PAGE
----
Deborah D. McAdams /
02.07.2012 12:15 PM
Scripps TV Stations Ramp Up Free Airtime for Candidates
Local TV braces for ad revenue windfall
CINCINNATI: E.W. Scripps is extending free air time again this election cycle to candidates, and expanding its overall political coverage strategy. Scripps TV stations in all 13 of the company’s television markets will provide a minimum of five minutes of free airtime to candidates nightly between 5 and 11:35 p.m. in the 30 days preceding the general elections, the company said today. The stations also will provide free airtime as needed during the 30 days preceding primary elections, and give priority clearance to “Get out the vote” public service announcements in each station’s PSA inventory during the 30 days leading up to each primary and the general election.

Brian Lawlor, senior vice president of the Scripps television division, said the stations intend to “marinate” the audience in political coverage. The station group has been offering free political airtime since 2000, and will expand its multiplatform coverage this year. All stations, for example, will have an “Ask the Candidates” feature on their websites where voters can submit questions and compare candidates answers and comment on them. In Florida, which has a senatorial race and the Republican National Convention, Scripps stations in Tampa and West Palm Beach are working with company newspapers to provide an online portal with information on candidates’ positions, voter registration information and maps of political jurisdictional boundaries. Scripps also is partnering with the Center for Responsive Politics to offer searchable online databases that allow voters to research campaign contributions.

The Scripps Howard News Service in Washington, D.C. will have a new team in place this year to focus on political investigations, such as the tracking of campaign finances.

Scripps has 10 ABC affiliates in Detroit, Denver, San Diego and Bakersfield, Calif.; Cincinnati, Cleveland, Indianapolis, Tampa, Fla.; Baltimore and Phoenix, Ariz.; and three NBC affiliates in West Palm Beach, Fla.; Kansas City, Mo.; and Tulsa, Okla. All will participate in the Scripps initiative. The McGraw-Hill TV stations Scripps bought for $212 million last year are not included.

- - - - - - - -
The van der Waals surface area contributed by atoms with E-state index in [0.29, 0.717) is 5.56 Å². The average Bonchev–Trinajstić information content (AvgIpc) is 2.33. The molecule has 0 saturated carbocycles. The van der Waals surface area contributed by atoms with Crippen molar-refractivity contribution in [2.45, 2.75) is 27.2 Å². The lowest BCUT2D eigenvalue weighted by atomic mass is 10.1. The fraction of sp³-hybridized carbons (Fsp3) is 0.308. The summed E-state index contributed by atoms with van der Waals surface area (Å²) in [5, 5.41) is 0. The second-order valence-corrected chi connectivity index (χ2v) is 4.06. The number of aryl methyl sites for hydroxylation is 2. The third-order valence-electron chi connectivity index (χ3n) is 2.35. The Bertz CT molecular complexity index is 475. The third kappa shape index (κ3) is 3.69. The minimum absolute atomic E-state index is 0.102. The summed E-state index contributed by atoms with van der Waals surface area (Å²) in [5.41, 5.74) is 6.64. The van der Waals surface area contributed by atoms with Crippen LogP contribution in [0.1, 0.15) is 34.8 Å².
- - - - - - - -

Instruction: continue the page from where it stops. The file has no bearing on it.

The 2012 presidential election cycle is anticipated to generate an unprecedented windfall of advertising revenues in the range of $4.9 billion to $8 billion, with TV stations taking more than half. Scripps stations are well-positioned in states where spending is expected to be particularly strong, according to a Wells Fargo analysis. Colorado, Florida and Michigan are considered presidential swing states. Missouri and Indiana have gubernatorial races, and senate seats are open in Arizona, California, Florida, Indiana, Ohio, Michigan and Missouri. All 10 of Scripps TV markets are in states with what Wells Fargo is labeling “hot” congressional races.

Local TV stations took in nearly $2.9 billion during the 2010 election cycle, and are estimated by Wells Fargo to take in $2.654 billion this year. Both the 2006 and 2008 election cycle generated $2.1 billion for local TV; the 2004 cycle yielded $1.56 billion.
~ Deborah D. McAdams

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Posted by: Anonymous
Tue, 03-06-2012 10:57 AM Report Comment
You know, that's the only thing I haven't found out yet. And the direcTV guide reflects their old seuhdcle. But of course, WTVP has always broadcast 24/7 on their digital feed. And it has been well over 2 months that they have switched to this feed for retransmission. Yet it STILL shows WTVP as signing off at Midnight when there's shows on there. I'm wondering how long it will be before they get the WHOI lineup straight? My guess would be a syndicated rerun or an paid programming slot. WHOI used to air at 5:30 years ago. I think their sudden move to 6 opposite the competitors may have been another thing that hurt WHOI.

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